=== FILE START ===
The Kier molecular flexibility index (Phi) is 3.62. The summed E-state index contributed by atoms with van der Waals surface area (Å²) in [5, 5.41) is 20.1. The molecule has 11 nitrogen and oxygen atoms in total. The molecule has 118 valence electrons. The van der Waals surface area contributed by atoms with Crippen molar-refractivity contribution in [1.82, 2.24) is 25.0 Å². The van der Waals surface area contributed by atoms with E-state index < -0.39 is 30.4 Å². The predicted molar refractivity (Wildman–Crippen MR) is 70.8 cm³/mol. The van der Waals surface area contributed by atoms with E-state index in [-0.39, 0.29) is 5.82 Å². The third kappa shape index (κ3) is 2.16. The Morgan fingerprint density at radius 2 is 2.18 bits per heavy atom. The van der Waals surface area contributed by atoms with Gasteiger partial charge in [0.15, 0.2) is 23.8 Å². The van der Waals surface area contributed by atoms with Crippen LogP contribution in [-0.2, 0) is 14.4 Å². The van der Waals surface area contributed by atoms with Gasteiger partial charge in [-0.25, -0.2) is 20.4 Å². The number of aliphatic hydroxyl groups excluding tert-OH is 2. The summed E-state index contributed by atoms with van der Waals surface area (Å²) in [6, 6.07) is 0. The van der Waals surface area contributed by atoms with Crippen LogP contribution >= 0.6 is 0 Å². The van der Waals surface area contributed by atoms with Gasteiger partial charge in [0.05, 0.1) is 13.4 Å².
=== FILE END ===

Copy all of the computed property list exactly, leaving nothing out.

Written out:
The Kier molecular flexibility index (Phi) is 3.62. The summed E-state index contributed by atoms with van der Waals surface area (Å²) in [5, 5.41) is 20.1. The molecule has 11 nitrogen and oxygen atoms in total. The molecule has 118 valence electrons. The van der Waals surface area contributed by atoms with Crippen molar-refractivity contribution in [1.82, 2.24) is 25.0 Å². The van der Waals surface area contributed by atoms with E-state index < -0.39 is 30.4 Å². The predicted molar refractivity (Wildman–Crippen MR) is 70.8 cm³/mol. The van der Waals surface area contributed by atoms with E-state index in [-0.39, 0.29) is 5.82 Å². The third kappa shape index (κ3) is 2.16. The Morgan fingerprint density at radius 2 is 2.18 bits per heavy atom. The van der Waals surface area contributed by atoms with Gasteiger partial charge in [0.15, 0.2) is 23.8 Å². The van der Waals surface area contributed by atoms with Crippen LogP contribution in [-0.2, 0) is 14.4 Å². The van der Waals surface area contributed by atoms with Gasteiger partial charge in [-0.25, -0.2) is 20.4 Å². The number of aliphatic hydroxyl groups excluding tert-OH is 2. The summed E-state index contributed by atoms with van der Waals surface area (Å²) in [6, 6.07) is 0. The van der Waals surface area contributed by atoms with Crippen LogP contribution >= 0.6 is 0 Å². The van der Waals surface area contributed by atoms with Gasteiger partial charge in [0.05, 0.1) is 13.4 Å².